Christopher's current projects include:
Having premiered in December 2016, and touring internationally in through 2018, Piedmont Blues: A Search for Salvation is collaboration between Christopher McElroen and four-time Grammy Award nominee, Gerald Clayton. The Project features a nine-piece band led by Clayton and including vocalist René Marie and tap dancer Maurice Chestnut. Entwined throughout the live concert is an assemblage of projected film, new and archival photography, and folklore underscoring the verdant cultural landscape of the Piedmont region, including performances by some of the last of the living original Piedmont Blues musicians: NEA National Heritage Fellow bluesman John Dee Holman, as well as Piedmont songsters Boo Hanks and Algia Mae Hinton.
Using songs, lyrics, and imagery from the Piedmont Blues tradition, the Project makes a testimony of the struggle endured by African-Americans in the Southeast during Jim Crow and chronicles the efficacy of the Piedmont Blues as a salve for suffering.
Duke Performances | Duke University is the lead commissioner of Piedmont Blues: A Search for Salvation; co-commissioners include the Music Center at Strathmore, the Savannah Music Festival, and the Modlin Center for the Arts at University of Richmond.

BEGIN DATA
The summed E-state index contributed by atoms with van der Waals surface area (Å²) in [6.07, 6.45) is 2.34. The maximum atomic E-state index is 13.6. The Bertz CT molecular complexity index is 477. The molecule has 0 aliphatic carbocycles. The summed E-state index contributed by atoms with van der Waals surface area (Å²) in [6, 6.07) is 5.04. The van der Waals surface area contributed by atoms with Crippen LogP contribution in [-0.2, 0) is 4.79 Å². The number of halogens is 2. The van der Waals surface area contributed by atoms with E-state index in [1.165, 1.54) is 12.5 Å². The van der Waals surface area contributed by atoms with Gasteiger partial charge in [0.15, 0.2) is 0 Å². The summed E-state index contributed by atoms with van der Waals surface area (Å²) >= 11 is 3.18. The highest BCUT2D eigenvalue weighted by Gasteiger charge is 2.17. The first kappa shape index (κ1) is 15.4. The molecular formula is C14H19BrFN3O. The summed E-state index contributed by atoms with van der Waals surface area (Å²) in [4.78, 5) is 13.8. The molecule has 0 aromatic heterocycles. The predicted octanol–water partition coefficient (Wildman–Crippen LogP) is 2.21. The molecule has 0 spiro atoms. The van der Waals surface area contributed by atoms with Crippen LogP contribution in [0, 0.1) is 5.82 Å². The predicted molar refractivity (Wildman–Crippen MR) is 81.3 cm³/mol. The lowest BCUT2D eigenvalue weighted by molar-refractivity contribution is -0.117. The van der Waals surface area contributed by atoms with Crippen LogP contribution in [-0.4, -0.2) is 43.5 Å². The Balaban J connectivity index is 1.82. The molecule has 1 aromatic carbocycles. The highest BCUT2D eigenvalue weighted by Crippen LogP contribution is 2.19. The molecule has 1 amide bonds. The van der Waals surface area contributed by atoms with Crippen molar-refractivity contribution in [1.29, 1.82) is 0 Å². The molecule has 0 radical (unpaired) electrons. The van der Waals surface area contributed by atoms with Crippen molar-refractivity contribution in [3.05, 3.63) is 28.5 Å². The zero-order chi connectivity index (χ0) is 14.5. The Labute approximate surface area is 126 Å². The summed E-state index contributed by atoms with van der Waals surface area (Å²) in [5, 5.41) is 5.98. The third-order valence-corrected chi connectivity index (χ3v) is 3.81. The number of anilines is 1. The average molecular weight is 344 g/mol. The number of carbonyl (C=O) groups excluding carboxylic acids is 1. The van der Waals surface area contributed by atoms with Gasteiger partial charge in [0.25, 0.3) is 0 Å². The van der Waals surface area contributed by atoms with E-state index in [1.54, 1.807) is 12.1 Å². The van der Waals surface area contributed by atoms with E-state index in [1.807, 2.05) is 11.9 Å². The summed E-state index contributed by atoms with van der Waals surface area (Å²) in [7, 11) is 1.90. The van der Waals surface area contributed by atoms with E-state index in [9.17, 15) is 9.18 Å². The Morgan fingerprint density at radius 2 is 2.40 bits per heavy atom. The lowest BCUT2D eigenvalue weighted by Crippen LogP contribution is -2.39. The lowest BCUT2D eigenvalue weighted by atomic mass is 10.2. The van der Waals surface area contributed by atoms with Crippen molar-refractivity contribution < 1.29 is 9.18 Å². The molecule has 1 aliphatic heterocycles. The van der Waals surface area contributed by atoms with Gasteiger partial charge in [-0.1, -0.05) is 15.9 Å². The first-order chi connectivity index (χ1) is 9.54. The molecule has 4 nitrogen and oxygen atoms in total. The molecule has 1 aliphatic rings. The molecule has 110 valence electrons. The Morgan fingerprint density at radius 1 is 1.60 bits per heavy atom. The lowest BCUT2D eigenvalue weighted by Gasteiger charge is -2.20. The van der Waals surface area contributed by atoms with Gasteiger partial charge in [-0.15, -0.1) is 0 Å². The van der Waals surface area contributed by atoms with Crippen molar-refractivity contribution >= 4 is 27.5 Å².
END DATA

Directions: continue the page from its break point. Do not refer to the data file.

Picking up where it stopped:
Produced by the american vicarious, Christopher McElroen Productions, LLC, & B Natural Management, Inc.
Premiering at the 2017 Performance Arcade in Wellington, New Zealand, and touring through 2018, Static Apnea is a performative installation in which a single performer exchanges questions with an audience of one. In no more than 9 minutes and 2 seconds – the current women’s world record for static apnea – the experience dives into the myth of Orpheus and the world of the free diver to explore just how deep one might be willing to go, and why.
(A)Loft Modulation is a new play by Jaymes Jorsling, inspired by Sam Stephenson's The Jazz Loft Project: Photographs and Tapes of W. Eugene Smith from 821 Sixth Avenue, 1957-1965.
In 1955 W. Eugene Smith, a celebrated photographer at Life magazine, quit his longtime well-paying job in search of greater freedom and artistic license. Two years later, in 1957, he moved into a dilapidated, five-story loft building at 821 Sixth Avenue in New York City’s wholesale flower district. The building was a late-night haunt of some of the biggest names in jazz—Charles Mingus, Zoot Sims, Bill Evans, Sonny Rollins, Thelonious Monk—and countless fascinating, underground characters. From 1957 to 1965, Smith exposed 1,447 rolls of film at the loft, making roughly 40,000 pictures. He also wired the building like a surreptitious recording studio and made 1,740 reels (4,500 hours) of audiotape, capturing hundreds of musicians, icons and obscure figures alike. The tapes and photographs are a remarkable document capturing the struggles of creativity, as well as the struggles of a nation between '57 and '65.
(A)Loft Modulation traces the roiling obsessions of the artists in the building against the backdrop of the social chaos growing in American culture at large.